No it is not....Greek is not necessarily Greek...you either have no idea from which dialect the NT was translated from...or you are avoiding using it because it reveals the truth...The phrase "full of grace" is a translation of the Greek word kecharitomene. This word represents the proper name of the person being addressed by the angel, and it therefore expresses a characteristic quality of Mary. Kecharitomene is a perfect passive participle of charitoo, meaning "to fill or endow with grace." Since this term is in the perfect tense, it indicates a perfection of grace that is both intensive and extensive. This means that the grace Mary enjoyed was not a result of the angel’s visit, and was not only as "full" or strong or complete as possible at any given time, but it extended over the whole of her life, from conception onward. She was in a state of sanctifying grace from the first moment of her existence to have been called "full of grace."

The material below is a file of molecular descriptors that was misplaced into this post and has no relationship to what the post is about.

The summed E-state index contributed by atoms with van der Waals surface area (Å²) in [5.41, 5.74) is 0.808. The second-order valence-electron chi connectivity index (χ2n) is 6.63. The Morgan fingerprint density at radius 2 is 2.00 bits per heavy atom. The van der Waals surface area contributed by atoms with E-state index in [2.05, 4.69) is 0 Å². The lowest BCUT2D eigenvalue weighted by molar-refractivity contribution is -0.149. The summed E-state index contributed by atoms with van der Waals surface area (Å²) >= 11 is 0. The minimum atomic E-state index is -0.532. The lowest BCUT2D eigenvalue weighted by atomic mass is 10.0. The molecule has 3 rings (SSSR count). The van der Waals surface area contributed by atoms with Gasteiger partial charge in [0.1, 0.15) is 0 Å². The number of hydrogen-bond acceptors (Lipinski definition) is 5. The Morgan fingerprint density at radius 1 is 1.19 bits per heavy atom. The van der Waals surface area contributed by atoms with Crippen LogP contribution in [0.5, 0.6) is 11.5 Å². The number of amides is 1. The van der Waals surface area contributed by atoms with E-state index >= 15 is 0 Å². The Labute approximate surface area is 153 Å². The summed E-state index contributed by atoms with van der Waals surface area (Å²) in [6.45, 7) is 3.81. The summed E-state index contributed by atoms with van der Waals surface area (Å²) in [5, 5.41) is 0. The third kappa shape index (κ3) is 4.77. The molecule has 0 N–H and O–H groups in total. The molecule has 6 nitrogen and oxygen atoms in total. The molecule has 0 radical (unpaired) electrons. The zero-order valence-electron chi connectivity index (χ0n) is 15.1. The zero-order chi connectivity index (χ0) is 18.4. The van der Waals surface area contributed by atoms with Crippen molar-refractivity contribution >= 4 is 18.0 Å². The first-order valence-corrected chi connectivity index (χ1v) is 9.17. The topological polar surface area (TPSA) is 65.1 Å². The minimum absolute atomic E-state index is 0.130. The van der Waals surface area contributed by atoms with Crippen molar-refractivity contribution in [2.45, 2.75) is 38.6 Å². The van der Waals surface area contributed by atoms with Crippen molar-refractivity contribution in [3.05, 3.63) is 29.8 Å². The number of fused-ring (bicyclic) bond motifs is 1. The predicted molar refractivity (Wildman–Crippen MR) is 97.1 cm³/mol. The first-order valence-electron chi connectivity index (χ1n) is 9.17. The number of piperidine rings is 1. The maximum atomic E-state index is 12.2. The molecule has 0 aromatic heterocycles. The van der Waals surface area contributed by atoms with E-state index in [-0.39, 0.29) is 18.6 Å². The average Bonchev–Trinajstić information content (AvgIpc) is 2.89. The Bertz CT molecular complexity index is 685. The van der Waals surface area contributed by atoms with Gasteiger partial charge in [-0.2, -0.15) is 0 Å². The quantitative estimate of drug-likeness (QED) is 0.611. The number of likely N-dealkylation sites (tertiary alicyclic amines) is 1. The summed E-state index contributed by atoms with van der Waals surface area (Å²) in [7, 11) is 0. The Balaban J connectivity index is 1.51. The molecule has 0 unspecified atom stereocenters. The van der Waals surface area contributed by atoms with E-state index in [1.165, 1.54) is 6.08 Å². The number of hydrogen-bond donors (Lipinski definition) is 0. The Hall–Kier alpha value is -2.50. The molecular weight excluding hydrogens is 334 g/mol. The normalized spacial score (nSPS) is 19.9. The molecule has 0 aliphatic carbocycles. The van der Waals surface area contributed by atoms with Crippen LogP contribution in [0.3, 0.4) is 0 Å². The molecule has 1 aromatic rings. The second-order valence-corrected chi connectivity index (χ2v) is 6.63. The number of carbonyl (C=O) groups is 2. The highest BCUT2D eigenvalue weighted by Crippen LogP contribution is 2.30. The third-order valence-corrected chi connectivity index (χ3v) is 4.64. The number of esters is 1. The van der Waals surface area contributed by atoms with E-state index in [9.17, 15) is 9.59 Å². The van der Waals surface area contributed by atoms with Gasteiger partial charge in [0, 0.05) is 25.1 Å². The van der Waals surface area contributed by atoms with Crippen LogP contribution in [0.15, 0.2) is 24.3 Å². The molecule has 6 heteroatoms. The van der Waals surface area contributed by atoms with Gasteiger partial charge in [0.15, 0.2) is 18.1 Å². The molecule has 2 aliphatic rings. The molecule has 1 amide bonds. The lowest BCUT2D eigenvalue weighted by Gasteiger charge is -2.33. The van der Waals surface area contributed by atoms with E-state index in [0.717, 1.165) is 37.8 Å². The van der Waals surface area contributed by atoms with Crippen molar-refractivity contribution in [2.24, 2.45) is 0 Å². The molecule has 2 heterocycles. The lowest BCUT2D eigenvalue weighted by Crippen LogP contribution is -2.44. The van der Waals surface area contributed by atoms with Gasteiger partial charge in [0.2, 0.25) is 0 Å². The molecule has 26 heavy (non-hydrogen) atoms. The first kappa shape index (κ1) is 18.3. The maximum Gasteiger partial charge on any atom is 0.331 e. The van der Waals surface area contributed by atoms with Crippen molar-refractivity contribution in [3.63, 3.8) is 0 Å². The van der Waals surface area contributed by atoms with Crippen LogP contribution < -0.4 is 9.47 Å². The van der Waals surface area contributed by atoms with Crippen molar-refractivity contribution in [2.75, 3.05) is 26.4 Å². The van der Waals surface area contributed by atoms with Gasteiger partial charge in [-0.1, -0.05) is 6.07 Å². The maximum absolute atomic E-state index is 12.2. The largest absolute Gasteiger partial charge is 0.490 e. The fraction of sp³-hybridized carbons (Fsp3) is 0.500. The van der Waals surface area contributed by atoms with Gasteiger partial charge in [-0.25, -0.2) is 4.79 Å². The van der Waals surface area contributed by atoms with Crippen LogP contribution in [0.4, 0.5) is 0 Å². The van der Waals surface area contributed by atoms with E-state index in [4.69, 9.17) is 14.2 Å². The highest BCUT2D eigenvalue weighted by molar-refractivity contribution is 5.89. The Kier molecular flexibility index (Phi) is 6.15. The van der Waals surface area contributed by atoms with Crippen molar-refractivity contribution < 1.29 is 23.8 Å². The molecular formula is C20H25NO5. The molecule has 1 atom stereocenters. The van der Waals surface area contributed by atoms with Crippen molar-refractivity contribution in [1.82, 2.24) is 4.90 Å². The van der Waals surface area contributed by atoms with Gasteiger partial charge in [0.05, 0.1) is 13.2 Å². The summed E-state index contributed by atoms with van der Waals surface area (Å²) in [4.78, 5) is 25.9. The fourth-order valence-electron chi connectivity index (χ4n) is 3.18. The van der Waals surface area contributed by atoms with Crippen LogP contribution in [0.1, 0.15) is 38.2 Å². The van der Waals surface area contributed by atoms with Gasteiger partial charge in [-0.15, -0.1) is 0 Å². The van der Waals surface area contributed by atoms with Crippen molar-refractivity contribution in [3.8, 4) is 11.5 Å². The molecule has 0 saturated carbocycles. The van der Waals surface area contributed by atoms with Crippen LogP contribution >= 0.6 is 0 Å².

Here are the five main dialects of ancient Greek that have been found on inscriptions. They are divided based on geography, with regional subdivisions. Following the ancient dialects are the other, more modern Greek languages.
1. Attic-Ionic Greek (represented in literature)
Attic (the Greek spoken in Attica, which includes Athens).
3. Aeolic (represented in literature)
4. Doric (represented in literature)
5. Northwest Greek